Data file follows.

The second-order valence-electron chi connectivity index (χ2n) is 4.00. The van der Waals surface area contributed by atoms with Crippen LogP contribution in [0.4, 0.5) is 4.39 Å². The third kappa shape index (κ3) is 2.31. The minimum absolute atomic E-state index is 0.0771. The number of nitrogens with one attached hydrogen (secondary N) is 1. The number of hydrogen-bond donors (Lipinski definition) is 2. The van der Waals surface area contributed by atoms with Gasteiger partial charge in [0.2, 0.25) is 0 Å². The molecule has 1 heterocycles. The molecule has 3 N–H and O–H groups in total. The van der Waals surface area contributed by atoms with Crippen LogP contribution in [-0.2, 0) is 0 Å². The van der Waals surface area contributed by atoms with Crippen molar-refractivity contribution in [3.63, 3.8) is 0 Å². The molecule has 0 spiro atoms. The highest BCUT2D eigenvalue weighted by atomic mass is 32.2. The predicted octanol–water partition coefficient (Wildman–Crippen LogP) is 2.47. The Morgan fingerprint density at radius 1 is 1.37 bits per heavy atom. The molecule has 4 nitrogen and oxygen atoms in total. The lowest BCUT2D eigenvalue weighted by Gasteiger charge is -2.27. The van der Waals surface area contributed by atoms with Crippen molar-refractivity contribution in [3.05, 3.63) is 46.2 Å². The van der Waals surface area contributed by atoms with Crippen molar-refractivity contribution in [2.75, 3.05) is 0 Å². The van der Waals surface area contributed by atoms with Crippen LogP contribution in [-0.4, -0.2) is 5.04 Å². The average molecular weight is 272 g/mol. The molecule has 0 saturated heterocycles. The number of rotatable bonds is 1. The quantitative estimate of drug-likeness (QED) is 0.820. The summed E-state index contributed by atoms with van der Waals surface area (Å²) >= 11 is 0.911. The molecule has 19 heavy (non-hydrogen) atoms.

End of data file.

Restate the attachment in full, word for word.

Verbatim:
The second-order valence-electron chi connectivity index (χ2n) is 4.00. The van der Waals surface area contributed by atoms with Crippen LogP contribution in [0.4, 0.5) is 4.39 Å². The third kappa shape index (κ3) is 2.31. The minimum absolute atomic E-state index is 0.0771. The number of nitrogens with one attached hydrogen (secondary N) is 1. The number of hydrogen-bond donors (Lipinski definition) is 2. The van der Waals surface area contributed by atoms with Gasteiger partial charge in [0.2, 0.25) is 0 Å². The molecule has 1 heterocycles. The molecule has 3 N–H and O–H groups in total. The van der Waals surface area contributed by atoms with Crippen LogP contribution in [-0.2, 0) is 0 Å². The van der Waals surface area contributed by atoms with Crippen molar-refractivity contribution in [3.63, 3.8) is 0 Å². The molecule has 0 spiro atoms. The highest BCUT2D eigenvalue weighted by atomic mass is 32.2. The predicted octanol–water partition coefficient (Wildman–Crippen LogP) is 2.47. The Morgan fingerprint density at radius 1 is 1.37 bits per heavy atom. The molecule has 4 nitrogen and oxygen atoms in total. The lowest BCUT2D eigenvalue weighted by Gasteiger charge is -2.27. The van der Waals surface area contributed by atoms with Crippen molar-refractivity contribution in [3.05, 3.63) is 46.2 Å². The van der Waals surface area contributed by atoms with Crippen molar-refractivity contribution in [2.75, 3.05) is 0 Å². The van der Waals surface area contributed by atoms with Crippen LogP contribution in [-0.4, -0.2) is 5.04 Å². The average molecular weight is 272 g/mol. The molecule has 0 saturated heterocycles. The number of rotatable bonds is 1. The quantitative estimate of drug-likeness (QED) is 0.820. The summed E-state index contributed by atoms with van der Waals surface area (Å²) >= 11 is 0.911. The molecule has 19 heavy (non-hydrogen) atoms.